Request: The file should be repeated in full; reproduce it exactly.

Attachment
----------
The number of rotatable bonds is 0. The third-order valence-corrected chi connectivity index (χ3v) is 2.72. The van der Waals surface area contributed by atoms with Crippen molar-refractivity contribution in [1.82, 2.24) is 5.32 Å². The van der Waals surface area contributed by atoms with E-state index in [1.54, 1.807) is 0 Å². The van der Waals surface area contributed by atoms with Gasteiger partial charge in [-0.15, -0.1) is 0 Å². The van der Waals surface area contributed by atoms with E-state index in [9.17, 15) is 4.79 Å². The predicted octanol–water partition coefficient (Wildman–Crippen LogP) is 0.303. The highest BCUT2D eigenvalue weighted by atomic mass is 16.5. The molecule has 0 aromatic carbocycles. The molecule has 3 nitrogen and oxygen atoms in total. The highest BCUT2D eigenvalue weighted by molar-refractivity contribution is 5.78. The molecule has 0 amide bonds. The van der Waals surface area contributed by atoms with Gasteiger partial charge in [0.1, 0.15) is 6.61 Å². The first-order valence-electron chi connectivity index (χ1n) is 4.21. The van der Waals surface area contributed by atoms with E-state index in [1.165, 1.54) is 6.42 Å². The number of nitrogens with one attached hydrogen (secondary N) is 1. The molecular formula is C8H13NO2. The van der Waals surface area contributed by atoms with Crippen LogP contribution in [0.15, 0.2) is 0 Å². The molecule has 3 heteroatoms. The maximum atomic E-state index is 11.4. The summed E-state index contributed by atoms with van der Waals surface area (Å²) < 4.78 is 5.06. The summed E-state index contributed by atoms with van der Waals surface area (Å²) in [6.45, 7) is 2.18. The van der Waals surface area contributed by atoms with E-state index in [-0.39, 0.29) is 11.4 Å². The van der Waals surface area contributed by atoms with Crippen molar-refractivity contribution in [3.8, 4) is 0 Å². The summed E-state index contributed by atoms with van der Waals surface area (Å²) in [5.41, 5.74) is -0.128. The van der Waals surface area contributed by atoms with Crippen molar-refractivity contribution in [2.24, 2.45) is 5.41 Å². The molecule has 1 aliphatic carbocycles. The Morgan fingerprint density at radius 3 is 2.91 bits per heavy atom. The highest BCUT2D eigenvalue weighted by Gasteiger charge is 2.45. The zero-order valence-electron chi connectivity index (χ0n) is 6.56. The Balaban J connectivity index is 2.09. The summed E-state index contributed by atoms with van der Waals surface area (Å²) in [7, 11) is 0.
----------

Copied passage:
The number of rotatable bonds is 0. The third-order valence-corrected chi connectivity index (χ3v) is 2.72. The van der Waals surface area contributed by atoms with Crippen molar-refractivity contribution in [1.82, 2.24) is 5.32 Å². The van der Waals surface area contributed by atoms with E-state index in [1.54, 1.807) is 0 Å². The van der Waals surface area contributed by atoms with Gasteiger partial charge in [-0.15, -0.1) is 0 Å². The van der Waals surface area contributed by atoms with E-state index in [9.17, 15) is 4.79 Å². The predicted octanol–water partition coefficient (Wildman–Crippen LogP) is 0.303. The highest BCUT2D eigenvalue weighted by atomic mass is 16.5. The molecule has 0 aromatic carbocycles. The molecule has 3 nitrogen and oxygen atoms in total. The highest BCUT2D eigenvalue weighted by molar-refractivity contribution is 5.78. The molecule has 0 amide bonds. The van der Waals surface area contributed by atoms with Gasteiger partial charge in [0.1, 0.15) is 6.61 Å². The first-order valence-electron chi connectivity index (χ1n) is 4.21. The van der Waals surface area contributed by atoms with E-state index in [1.165, 1.54) is 6.42 Å². The number of nitrogens with one attached hydrogen (secondary N) is 1. The molecular formula is C8H13NO2. The van der Waals surface area contributed by atoms with Crippen LogP contribution in [0.15, 0.2) is 0 Å². The molecule has 3 heteroatoms. The maximum atomic E-state index is 11.4. The summed E-state index contributed by atoms with van der Waals surface area (Å²) < 4.78 is 5.06. The summed E-state index contributed by atoms with van der Waals surface area (Å²) in [6.45, 7) is 2.18. The van der Waals surface area contributed by atoms with E-state index in [-0.39, 0.29) is 11.4 Å². The van der Waals surface area contributed by atoms with Crippen molar-refractivity contribution in [3.8, 4) is 0 Å². The summed E-state index contributed by atoms with van der Waals surface area (Å²) in [5.41, 5.74) is -0.128. The van der Waals surface area contributed by atoms with Crippen molar-refractivity contribution in [2.24, 2.45) is 5.41 Å². The molecule has 1 aliphatic carbocycles. The Morgan fingerprint density at radius 3 is 2.91 bits per heavy atom. The highest BCUT2D eigenvalue weighted by Gasteiger charge is 2.45. The zero-order valence-electron chi connectivity index (χ0n) is 6.56. The Balaban J connectivity index is 2.09. The summed E-state index contributed by atoms with van der Waals surface area (Å²) in [7, 11) is 0.